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Live Art and Distance

Responding to the social conditions and lived experiences of the Covid-19 lockdown, LADA is compiling a series of reference lists of writings and films which draw attention to examples of historic and contemporary Live Art practice that produce states and encounters that are in someway akin to, or speak to, some of the experiences of lockdown or issues a lockdown raises. These lists are imagined as resources where artists, researchers and curious folk might start their own investigations into the relationships between art making and periods of isolation, distancing, stasis and contagion.

This Lockdown List considers notions of Live Art and distance. How does proximity or distance produce a sense of unity or alienation? How do journeys – be they spatial, temporal or psychological – figure in performance? How does the idea of distance complicate neat divisions of time, space and experience? How has performance intervened in urban and rural sites? How have artists collaborated over walls, borders and oceans?

William Pope L.

Crawling Pieces

William Pope L. is a fiercely political American visual artist whose practice is primarily comprised of interventionist actions in the public sphere. In the late 70s Pope L. began a series of street actions described as crawls. Wearing a suit and tie, Pope L. would durationally crawl through Urban environments like Manhattan. The works address the racism, inequality and segregation of America. Pope L. intended his audiences to gaze downward, to evoke awareness of the destitution of people living on the streets and the imbalance of class and privilege.

There is extensive material and writing that has been done on William Pope L.’s work online. A few of these are a feature by The New Yorker, an exclusive  interview with Pope and BOMB Magazine and an article on the urgency of Pope’s work by Frieze Magazine,


Tiny Live Art (Development Agency) by Robert Daniels, featuring William Pope.L, The Great White Way


Then, I decided to give a Tour of Tokyo to the octopus from Akashi (2000)

In 2000 the Japanese artist Shimabuku caught an Octopus in the sea at Akashi and took it on a tour of Tokyo, later producing a text in which he attempts to understand the journey from the Octopus’ perspective. The ethical relationship between artist and Octopus is a complicated one and in the process of seeking to come closer to the Octopus, Shimabuku plays with the distance between human and non-human.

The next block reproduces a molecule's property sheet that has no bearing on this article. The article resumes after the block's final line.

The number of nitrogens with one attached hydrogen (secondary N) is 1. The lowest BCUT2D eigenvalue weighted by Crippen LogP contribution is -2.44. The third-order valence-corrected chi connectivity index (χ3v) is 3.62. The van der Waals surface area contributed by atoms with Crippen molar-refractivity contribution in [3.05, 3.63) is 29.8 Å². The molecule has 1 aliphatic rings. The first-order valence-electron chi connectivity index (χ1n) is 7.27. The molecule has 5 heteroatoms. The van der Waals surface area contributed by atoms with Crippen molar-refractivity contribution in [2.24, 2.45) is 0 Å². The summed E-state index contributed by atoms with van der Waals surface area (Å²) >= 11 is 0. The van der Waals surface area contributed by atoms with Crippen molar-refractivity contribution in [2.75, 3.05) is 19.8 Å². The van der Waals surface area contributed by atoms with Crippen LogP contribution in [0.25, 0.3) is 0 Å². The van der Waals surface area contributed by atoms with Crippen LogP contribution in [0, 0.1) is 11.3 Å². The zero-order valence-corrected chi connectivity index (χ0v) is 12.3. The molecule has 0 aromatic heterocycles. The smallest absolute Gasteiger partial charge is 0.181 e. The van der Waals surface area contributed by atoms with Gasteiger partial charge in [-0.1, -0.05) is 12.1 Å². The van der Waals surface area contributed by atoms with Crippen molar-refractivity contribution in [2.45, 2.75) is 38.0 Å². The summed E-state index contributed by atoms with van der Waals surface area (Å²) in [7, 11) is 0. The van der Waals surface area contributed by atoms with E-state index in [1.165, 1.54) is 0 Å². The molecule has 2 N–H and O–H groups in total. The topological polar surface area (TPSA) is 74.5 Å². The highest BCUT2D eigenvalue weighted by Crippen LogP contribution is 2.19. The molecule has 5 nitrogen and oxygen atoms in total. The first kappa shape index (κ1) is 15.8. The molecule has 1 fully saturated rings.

Shimabuku is featured in an interview with Ikon gallery, and held an artist lecture for the ISCP’s exhibition The Animal Mirror, both of which can be viewed online.

Tania El Khoury

As Far As My Fingertips Take Me is a one-on-one encounter operating through touch and hearing between the audience and a refugee. The audience member places their arm through a wall, where on the other side a refugee marks the skin. It is an experience that involves touch and sound where the participant listens to the stories and challenges refugees have faced with border discrimination. The audience is left with the traces of the performance and stories on their bodies.

Tania El Khoury is a Lebanese live artist who explores participatory encounters with the audience. Khoury creates performances and installations where the audience is an active collaborator unfolding the ethical and political capacity of such engagements.

Tania has lead two DIY workshops with LADA: DIY 2015: Tania El Khoury and Abigail Conway ‘FAF’ and DIY 7: Renata Gaspar, Iona Paun, Tania El Khoury- Pop Up Your Ears. For further information on Tania El Khoury, visit her website.

Tania El Khoury image courtesy of the artist

Wafaa Bilal

Domestic Tension – Shoot an Iraqi: Art, Life and Resistance Under the Gun

Wafaa Bilal is an Iraqi-born artist who is known for his interactive performance work that interrogates the environment of international politics and conflict. His work examines the relations of different cultural spaces, in particular the US and Iraq.

In 2007 Bilal underwent a 30-day long durational performance where we confined himself in a small room at the FlatFile Galleries in Chicago. The piece, Domestic Tension was a performative protest against the Iraq War. Although confined, the artist was streamed online twenty-four hours a day, where the virtual audience members could shoot him at any time with a remote-controlled paintball gun. The same year Bilal published Shoot an Iraqi: Art, Life and Resistance Under the Gun about his life and Domestic Tension.


Nicola Fornini

Overshoot Day

Nicola Fornoni’s performances address the body and his relationship to the world and social issues. In his work he challenges his body to intense limits, these are cathartic experiences as a source of freedom. He uses video and live performance intent to change society and change people’s minds through the force of his body.